These are what we call the 'YMMV items.' Things that some people find in this work. We call them 'your mileage might vary' because not everyone sees these things in the same way. This starts discussions in the trope lists, a thing we don't want. Please use the discussion page if you'd like to discuss any of these items.
Is Cratchit really the hard-working, underpaid Woobie that everyone thinks he is or is he really just such a lousy bookkeeper with absolutely no productivity on the job and has such a huge lack of skills that absolutely no one would hire him to the point where Scrooge did so out of mercy? Businessmen want to hire skilled workers and pay them what they're worth. If Cratchit really had the necessary skills he could have, you know, found the same job under another employer. Not to mention he already had a few kids who were capable of working.
Except, if what Marley showed Scrooge was any indication, most of the other employers paid as little as Scrooge did! So, trying to find the same job under another employer would present a number of new difficulties (at least temporary unemployment which, in those times, could be deadly) as well as the possibility that, without The Internet, Cratchit would have a much more difficult time finding a similar job at all - let alone one that pays better. As for his kids, they may very well be working, for all we know. Often, even that wasn't enough during those times.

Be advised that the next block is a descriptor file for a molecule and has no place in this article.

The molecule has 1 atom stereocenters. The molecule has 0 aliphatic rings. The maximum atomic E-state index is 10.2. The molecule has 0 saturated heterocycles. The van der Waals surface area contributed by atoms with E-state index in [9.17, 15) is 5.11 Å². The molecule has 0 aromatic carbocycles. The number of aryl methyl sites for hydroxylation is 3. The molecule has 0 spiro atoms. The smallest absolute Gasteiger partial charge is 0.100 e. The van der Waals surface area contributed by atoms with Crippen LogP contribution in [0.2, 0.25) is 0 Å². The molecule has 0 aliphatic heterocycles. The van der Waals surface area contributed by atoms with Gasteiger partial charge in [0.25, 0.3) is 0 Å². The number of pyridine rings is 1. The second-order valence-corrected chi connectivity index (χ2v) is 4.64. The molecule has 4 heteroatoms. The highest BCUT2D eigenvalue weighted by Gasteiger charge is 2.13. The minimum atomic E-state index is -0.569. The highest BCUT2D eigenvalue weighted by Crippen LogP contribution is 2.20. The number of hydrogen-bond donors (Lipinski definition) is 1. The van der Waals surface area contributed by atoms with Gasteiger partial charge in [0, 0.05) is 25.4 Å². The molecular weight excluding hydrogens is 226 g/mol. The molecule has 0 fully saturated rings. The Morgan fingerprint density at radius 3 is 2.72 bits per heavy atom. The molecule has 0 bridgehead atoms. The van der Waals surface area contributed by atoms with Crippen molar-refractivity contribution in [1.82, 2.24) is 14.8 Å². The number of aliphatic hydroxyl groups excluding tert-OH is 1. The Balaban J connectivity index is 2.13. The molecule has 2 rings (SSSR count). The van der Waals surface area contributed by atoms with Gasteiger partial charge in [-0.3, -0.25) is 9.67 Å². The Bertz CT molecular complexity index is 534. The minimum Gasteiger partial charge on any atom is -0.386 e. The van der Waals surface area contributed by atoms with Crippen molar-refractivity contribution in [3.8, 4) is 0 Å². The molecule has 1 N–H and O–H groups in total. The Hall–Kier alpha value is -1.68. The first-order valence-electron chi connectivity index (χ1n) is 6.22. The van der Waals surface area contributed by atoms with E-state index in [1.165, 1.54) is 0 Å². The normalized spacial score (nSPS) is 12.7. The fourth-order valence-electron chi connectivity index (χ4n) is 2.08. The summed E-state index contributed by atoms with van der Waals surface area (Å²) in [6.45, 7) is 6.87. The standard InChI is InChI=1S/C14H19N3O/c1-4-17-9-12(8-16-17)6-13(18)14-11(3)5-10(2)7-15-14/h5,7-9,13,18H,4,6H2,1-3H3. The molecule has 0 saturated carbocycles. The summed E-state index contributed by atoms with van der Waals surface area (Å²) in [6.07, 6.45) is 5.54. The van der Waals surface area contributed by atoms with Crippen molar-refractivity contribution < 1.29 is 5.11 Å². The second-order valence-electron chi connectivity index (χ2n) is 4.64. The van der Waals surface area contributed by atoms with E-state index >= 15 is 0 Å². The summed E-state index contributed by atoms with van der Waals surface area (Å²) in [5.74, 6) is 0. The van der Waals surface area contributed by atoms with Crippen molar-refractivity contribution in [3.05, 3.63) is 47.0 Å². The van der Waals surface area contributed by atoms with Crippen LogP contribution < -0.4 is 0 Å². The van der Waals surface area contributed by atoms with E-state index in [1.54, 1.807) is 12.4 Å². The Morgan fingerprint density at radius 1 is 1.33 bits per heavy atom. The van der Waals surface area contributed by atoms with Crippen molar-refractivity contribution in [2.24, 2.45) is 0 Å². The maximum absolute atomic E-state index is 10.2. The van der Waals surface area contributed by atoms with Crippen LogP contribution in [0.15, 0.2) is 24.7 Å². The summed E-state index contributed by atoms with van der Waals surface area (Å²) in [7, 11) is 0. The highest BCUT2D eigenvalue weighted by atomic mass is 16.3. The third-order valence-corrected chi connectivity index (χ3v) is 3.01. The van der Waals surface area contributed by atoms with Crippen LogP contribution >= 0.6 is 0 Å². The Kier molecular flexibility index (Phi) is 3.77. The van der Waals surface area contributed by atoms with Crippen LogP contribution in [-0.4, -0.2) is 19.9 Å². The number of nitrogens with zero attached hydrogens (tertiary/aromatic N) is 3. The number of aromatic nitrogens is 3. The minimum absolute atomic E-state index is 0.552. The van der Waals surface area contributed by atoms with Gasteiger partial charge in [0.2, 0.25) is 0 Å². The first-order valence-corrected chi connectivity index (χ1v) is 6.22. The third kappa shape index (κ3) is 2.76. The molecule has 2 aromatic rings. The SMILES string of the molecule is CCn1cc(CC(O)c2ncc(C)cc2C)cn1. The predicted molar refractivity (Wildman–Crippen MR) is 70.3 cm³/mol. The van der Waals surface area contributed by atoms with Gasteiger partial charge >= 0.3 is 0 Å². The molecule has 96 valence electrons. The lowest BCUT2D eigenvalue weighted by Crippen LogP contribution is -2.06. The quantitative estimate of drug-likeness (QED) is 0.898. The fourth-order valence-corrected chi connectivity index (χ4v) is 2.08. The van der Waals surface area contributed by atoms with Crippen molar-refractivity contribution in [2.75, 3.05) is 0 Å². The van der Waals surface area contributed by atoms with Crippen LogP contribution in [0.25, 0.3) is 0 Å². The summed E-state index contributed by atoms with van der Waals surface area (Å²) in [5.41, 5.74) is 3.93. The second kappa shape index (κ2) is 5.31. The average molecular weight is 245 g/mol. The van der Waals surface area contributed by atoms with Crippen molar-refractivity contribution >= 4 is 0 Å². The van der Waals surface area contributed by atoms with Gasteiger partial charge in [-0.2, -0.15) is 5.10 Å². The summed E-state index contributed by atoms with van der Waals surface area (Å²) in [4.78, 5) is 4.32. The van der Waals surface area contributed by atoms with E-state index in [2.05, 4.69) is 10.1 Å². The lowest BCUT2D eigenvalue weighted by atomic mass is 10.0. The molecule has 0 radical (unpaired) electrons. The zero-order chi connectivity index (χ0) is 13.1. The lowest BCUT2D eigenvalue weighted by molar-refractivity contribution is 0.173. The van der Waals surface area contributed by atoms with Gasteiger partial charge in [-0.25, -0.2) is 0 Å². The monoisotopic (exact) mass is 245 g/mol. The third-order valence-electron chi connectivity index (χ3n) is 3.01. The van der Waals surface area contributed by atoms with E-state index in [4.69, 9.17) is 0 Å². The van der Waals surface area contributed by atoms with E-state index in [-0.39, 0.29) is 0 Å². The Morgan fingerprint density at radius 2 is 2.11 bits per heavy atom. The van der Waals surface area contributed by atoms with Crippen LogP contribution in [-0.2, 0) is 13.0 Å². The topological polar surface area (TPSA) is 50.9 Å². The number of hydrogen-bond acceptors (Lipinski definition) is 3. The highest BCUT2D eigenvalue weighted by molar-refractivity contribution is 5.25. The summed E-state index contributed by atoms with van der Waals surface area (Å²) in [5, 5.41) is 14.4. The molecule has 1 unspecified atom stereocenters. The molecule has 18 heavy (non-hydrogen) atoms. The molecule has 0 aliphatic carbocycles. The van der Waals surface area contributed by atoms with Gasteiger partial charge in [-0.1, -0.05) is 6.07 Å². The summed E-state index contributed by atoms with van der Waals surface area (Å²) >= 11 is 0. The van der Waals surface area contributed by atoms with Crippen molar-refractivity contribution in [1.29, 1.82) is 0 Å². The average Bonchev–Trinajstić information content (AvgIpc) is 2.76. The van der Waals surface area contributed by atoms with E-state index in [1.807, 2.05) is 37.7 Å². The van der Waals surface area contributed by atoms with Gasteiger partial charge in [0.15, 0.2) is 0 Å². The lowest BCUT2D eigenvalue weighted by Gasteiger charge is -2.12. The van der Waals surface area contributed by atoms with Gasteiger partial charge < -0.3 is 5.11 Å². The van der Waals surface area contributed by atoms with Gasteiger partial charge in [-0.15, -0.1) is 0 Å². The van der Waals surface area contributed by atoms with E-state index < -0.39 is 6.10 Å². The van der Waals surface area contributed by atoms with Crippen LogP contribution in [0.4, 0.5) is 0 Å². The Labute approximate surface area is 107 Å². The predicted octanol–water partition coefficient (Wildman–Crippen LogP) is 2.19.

At least two of the Cratchit children are working. The eldest daughter Martha works at some kind of mill or textile factory, and the eldest son Peter is or soon will have a "situation" that Bob is trying to arrange.
Furthermore, at the time it was nearly impossible to advance in a career without recommendations from a previous employer, and they had full right to refuse for any reason they saw fit. How likely would it be for Scrooge to give any recommendations to a man who, from his point of view, leaves his employment for sheer greed?
Is Scrooge really the uncaring miser that everyone paints him out to be or is he just a skilled businessman who is the only one with enough mercy to hire an unskilled louse like Cratchit and paying him what he deserves while deciding what he wants to do with his own money despite the entire city trying to steal it from him in a wealth redistribution scheme? The story isn't about redeeming Scrooge; it's about getting into his wallet.